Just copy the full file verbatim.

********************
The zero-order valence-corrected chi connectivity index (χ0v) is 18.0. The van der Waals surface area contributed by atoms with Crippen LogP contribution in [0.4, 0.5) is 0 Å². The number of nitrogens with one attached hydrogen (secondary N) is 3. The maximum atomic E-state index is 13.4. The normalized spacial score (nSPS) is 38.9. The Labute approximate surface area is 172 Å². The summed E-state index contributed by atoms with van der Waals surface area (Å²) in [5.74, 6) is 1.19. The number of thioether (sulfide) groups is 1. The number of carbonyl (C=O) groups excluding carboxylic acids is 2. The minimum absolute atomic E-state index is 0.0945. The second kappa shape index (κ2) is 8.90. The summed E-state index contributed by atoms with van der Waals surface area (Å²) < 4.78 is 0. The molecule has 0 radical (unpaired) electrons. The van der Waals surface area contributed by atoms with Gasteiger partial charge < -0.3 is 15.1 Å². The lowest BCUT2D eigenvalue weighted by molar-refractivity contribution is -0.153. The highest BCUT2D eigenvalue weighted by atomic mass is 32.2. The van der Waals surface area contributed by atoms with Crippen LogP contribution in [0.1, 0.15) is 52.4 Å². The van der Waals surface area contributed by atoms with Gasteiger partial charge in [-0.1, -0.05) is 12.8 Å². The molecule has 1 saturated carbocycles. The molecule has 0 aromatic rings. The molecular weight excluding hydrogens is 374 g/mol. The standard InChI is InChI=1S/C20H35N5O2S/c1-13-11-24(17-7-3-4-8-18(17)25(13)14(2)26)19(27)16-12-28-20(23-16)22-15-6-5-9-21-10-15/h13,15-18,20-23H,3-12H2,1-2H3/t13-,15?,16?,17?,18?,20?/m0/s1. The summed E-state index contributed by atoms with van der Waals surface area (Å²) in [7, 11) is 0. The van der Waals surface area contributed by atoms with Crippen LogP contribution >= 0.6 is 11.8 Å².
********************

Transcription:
The zero-order valence-corrected chi connectivity index (χ0v) is 18.0. The van der Waals surface area contributed by atoms with Crippen LogP contribution in [0.4, 0.5) is 0 Å². The number of nitrogens with one attached hydrogen (secondary N) is 3. The maximum atomic E-state index is 13.4. The normalized spacial score (nSPS) is 38.9. The Labute approximate surface area is 172 Å². The summed E-state index contributed by atoms with van der Waals surface area (Å²) in [5.74, 6) is 1.19. The number of thioether (sulfide) groups is 1. The number of carbonyl (C=O) groups excluding carboxylic acids is 2. The minimum absolute atomic E-state index is 0.0945. The second kappa shape index (κ2) is 8.90. The summed E-state index contributed by atoms with van der Waals surface area (Å²) < 4.78 is 0. The molecule has 0 radical (unpaired) electrons. The van der Waals surface area contributed by atoms with Gasteiger partial charge < -0.3 is 15.1 Å². The lowest BCUT2D eigenvalue weighted by molar-refractivity contribution is -0.153. The highest BCUT2D eigenvalue weighted by atomic mass is 32.2. The van der Waals surface area contributed by atoms with Crippen LogP contribution in [0.1, 0.15) is 52.4 Å². The van der Waals surface area contributed by atoms with Gasteiger partial charge in [-0.1, -0.05) is 12.8 Å². The molecule has 1 saturated carbocycles. The molecule has 0 aromatic rings. The molecular weight excluding hydrogens is 374 g/mol. The standard InChI is InChI=1S/C20H35N5O2S/c1-13-11-24(17-7-3-4-8-18(17)25(13)14(2)26)19(27)16-12-28-20(23-16)22-15-6-5-9-21-10-15/h13,15-18,20-23H,3-12H2,1-2H3/t13-,15?,16?,17?,18?,20?/m0/s1. The summed E-state index contributed by atoms with van der Waals surface area (Å²) in [7, 11) is 0. The van der Waals surface area contributed by atoms with Crippen LogP contribution >= 0.6 is 11.8 Å².